But be forewarned: Don’t think this propensity to upset the apple cart in any way stands in the way of Meredith’s brilliance and commitment once he embarks on a ‘mission’.  It’s very much a part of it.

 

This is the same man who plotted back as far as 1960 to integrate Ole Miss when he was in the U.S. Air Force serving a country which regarded him less than a man. And it was this authentic patriotism and love Meredith had (and still has) for his America which was not reciprocated by treating him as a full citizen which made him plot with unerring precision to get his rights.

 

 

 This is the same man who made his resolve formal when he put in an application to enter Ole Miss on January 21, 1961, precisely the day after John F. Kennedy was sworn in as president of the United States.  

 

 Meredith writes: “I knew that so far in his career JFK had done virtually nothing to help the cause of black Americans. Like the vast majority of Americans, he was a segregationist collaborator, and a millionaire power politician who I knew had to be forced to do the right thing.” And here Meredith is expressing no more than a state of white liberalism hypocrisy that Blacks have always known about and have had to deal with  to push for integration and  for the country to at least live up to its own Constitution.

           

Of course, in life hypocrisy is more apropos in dealing with both white liberals and white segregationists who at times can be on the same side of the coin. Even Dr. Martin Luther King, Jr.  knew that, but it was James Meredith who could only afford to openly express it, outside of Malcolm X.

 

            As I stated earlier, Meredith was not necessarily embraceable with the Movement’s status quo. When he first met Thurgood Marshall (who would later become America’s first Black Supreme Court Justice), the two did not hit it off well. And Meredith was angry when Marshall, then an attorney for the NAACP Legal Defense Fund, asked to see his credentials that is, grades from the black Jackson State University (Jackson, Mississippi) where Meredith was attending. Marshall wanted to see if this young man was worth the trouble if the NAACP decided to back him when he set foot on holy ground. Meredith quotes Marshall saying: “I got your letter, but we need some documents to prove that you are legitimate.” This pissed off Meredith who felt insulted that his integrity should be questioned. Medgar Evers, who was becoming a prominent figure in Mississippi’s NAACP, tried to calm Meredith down and eventually (behind Meredith’s back) gave Marshall the documents he needed to warrant the fight. Followed were court hearings along with other myriad of legalese.  You will find an excerpt from one of Meredith’s depositions to get into Ole Miss as hilarious as “My Cousin Vinny”. But it only hurts when you laugh.

 

If Allan Bakke (of Bakke vs. the Regents of  the University of California fame)  who charged reversed discrimination in ‘higher learning’ had to go through what Meredith did, he probably would not have survived an ordeal that was about seventeen years removed from Meredith’s turmoil of getting into Ole Miss.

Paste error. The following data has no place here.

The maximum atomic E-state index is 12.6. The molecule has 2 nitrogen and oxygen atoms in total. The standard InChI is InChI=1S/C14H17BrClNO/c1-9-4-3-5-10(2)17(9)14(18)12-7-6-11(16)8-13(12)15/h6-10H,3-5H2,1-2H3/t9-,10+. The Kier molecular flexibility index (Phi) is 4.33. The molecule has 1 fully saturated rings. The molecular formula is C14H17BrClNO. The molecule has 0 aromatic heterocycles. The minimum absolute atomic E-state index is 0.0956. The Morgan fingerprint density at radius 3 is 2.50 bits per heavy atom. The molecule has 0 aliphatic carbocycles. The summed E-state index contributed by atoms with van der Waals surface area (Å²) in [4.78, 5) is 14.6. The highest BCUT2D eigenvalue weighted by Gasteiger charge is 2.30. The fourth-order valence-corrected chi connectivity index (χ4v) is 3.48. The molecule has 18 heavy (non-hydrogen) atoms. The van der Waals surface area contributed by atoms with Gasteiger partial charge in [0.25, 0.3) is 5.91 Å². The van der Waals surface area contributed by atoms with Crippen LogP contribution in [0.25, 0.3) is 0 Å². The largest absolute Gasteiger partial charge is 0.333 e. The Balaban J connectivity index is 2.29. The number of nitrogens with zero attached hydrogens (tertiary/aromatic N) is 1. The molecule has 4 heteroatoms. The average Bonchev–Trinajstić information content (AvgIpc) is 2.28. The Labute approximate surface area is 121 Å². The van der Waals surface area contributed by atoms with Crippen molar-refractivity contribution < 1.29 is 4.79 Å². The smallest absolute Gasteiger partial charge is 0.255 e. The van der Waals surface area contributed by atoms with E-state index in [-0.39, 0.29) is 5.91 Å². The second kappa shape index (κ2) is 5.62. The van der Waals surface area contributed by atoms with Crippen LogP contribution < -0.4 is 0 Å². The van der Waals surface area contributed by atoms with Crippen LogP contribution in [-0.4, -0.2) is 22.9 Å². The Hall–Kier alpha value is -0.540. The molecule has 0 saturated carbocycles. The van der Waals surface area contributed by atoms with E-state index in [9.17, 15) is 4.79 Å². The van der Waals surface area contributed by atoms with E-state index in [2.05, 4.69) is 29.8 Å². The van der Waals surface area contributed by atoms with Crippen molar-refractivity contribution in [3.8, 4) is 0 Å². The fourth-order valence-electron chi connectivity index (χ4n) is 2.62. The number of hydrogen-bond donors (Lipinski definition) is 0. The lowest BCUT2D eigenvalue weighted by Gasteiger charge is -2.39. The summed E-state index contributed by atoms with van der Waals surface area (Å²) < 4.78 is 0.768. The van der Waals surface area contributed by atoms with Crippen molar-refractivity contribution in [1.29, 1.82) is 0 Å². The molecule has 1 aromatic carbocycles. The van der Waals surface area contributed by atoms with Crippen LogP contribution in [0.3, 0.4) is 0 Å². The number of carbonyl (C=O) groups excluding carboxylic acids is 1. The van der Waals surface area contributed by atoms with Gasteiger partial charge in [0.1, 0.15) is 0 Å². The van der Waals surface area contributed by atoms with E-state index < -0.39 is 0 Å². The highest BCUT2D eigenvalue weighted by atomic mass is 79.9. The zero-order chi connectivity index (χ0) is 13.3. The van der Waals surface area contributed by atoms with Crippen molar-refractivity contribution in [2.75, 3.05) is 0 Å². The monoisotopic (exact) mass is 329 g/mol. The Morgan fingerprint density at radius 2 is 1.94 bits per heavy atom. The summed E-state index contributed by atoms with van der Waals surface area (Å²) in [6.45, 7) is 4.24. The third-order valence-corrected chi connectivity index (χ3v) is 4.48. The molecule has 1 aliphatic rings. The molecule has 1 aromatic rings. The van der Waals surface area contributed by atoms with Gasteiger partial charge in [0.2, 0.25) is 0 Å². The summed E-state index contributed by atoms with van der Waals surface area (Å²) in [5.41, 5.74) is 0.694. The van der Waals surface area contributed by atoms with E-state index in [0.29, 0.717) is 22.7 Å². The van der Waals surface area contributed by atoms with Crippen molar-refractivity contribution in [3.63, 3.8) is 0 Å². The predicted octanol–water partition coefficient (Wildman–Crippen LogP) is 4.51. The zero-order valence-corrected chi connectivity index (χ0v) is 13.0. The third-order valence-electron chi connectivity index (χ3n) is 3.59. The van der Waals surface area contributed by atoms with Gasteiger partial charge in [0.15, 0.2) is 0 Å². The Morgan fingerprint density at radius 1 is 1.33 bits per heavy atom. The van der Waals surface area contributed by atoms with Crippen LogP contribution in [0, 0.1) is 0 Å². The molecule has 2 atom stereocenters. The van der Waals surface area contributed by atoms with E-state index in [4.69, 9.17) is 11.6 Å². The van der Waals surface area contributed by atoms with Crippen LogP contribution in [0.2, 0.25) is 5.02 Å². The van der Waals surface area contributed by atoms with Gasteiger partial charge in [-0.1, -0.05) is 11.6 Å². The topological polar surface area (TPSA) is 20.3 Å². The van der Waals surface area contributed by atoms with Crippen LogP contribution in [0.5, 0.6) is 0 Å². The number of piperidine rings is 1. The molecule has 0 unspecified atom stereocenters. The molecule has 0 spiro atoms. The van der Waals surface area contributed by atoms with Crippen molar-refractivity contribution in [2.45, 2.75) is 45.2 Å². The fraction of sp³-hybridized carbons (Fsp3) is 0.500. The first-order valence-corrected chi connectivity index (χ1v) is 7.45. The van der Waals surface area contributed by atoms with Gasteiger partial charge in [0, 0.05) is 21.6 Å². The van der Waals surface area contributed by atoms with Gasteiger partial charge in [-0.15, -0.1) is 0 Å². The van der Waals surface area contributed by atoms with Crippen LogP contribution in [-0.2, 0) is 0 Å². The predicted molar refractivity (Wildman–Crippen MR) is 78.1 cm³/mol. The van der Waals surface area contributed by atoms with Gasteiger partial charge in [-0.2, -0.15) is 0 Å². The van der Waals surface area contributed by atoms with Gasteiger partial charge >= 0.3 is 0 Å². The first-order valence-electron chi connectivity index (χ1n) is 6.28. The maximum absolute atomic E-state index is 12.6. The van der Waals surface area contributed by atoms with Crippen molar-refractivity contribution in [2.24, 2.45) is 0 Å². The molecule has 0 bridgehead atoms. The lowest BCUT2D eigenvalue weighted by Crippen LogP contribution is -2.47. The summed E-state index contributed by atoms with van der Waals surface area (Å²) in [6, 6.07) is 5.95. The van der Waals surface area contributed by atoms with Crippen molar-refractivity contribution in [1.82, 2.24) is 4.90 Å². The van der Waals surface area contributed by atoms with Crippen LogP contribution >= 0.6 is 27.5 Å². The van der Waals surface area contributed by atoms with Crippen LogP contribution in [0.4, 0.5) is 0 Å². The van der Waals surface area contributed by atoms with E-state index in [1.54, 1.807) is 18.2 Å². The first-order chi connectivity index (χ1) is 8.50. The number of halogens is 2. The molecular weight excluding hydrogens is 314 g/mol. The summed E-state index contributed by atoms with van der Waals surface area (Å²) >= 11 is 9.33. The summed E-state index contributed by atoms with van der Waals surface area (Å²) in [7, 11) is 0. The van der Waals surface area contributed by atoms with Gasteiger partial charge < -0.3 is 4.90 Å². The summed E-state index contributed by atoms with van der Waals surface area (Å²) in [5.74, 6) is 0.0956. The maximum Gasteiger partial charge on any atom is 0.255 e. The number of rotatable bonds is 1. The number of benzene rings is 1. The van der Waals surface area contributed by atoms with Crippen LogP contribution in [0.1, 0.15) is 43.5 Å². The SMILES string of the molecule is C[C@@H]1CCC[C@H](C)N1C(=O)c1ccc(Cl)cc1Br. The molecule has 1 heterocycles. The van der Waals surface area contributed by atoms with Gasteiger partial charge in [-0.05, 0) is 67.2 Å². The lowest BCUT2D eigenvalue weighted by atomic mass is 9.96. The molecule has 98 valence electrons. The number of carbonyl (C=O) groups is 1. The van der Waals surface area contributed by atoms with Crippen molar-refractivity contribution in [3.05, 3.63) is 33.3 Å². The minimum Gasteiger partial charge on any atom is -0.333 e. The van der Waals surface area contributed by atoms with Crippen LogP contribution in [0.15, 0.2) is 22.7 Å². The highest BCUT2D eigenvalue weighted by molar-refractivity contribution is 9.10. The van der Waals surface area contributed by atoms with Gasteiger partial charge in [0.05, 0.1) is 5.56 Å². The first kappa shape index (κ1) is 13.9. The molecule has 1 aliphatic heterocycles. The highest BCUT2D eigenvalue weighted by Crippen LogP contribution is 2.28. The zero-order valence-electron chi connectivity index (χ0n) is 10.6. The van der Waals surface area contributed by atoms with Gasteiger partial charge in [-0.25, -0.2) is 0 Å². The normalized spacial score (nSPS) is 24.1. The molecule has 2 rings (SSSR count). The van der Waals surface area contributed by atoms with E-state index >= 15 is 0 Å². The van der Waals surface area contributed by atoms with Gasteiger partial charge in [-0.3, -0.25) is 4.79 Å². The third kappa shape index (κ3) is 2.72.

Meredith’s ego (which he readily admits to having) does not prevent him from giving credit to the first Black, Clennon King, who attempted to integrate Ole Miss as far back as 1958. This King—not the other King—would cease to become even a footnote in history had it not been for Meredith being one of a handful to acknowledge him, but I will not go into King’s story because the horror of it should be read in Meredith’s memoir.

           

Another figure who deserves an ample footnote if not more is Meredith’s father, Cap Meredith, who had a most pronounced influence on Meredith and who mirrors the thinking of the progressive Blacks in Mississippi who did exist regardless of how history wants to portray Mississippi as a state of ignorant victimized Blacks who couldn’t and wouldn’t fight back.

            Let this sink in from Cap Meredith: “Power respects power. When a man stands up, other men respect him. When I was a young man I always carried a gun, sometimes two. I’ve never gone to bed a night in my life when I didn’t have a loaded shotgun in the rack above my head and everybody in the county, white and black, knew that I would use it.”

           

When his son returns home for a visit, Cap Meredith continues giving advice to his son when the family is threatened by white racists: “You just go on and act like nothing unusual happened. That will throw them off. Whites don’t know how to deal with a black person that ain’t scared.”

 

Cap Meredith’s philosophy adds another layer to Meredith, and more than likely explains why Meredith was not too fond of Dr. Martin Luther King, Jr.’s non-violence philosophy. Cap Meredith’s philosophy mirrors how Mississippi’s Black progressives deemed whites as being the inferior race or at best stupid—an image that does not fit the stereotype of Mississippi  Blacks or southern Blacks being  victims who wouldn’t fight back. Had Mississippi Blacks and southern Blacks been so full of fear, the battle for Civil Rights would not have happened, seeing that those who made the difference were in fact Black southerners in the ilk of Mrs. Rosa Parks and Dr. Martin Luther King, Jr. himself. And this was long before white Northern ‘liberals’ decided to descend into the region to aid and abet in securing a 1964 civil rights bill.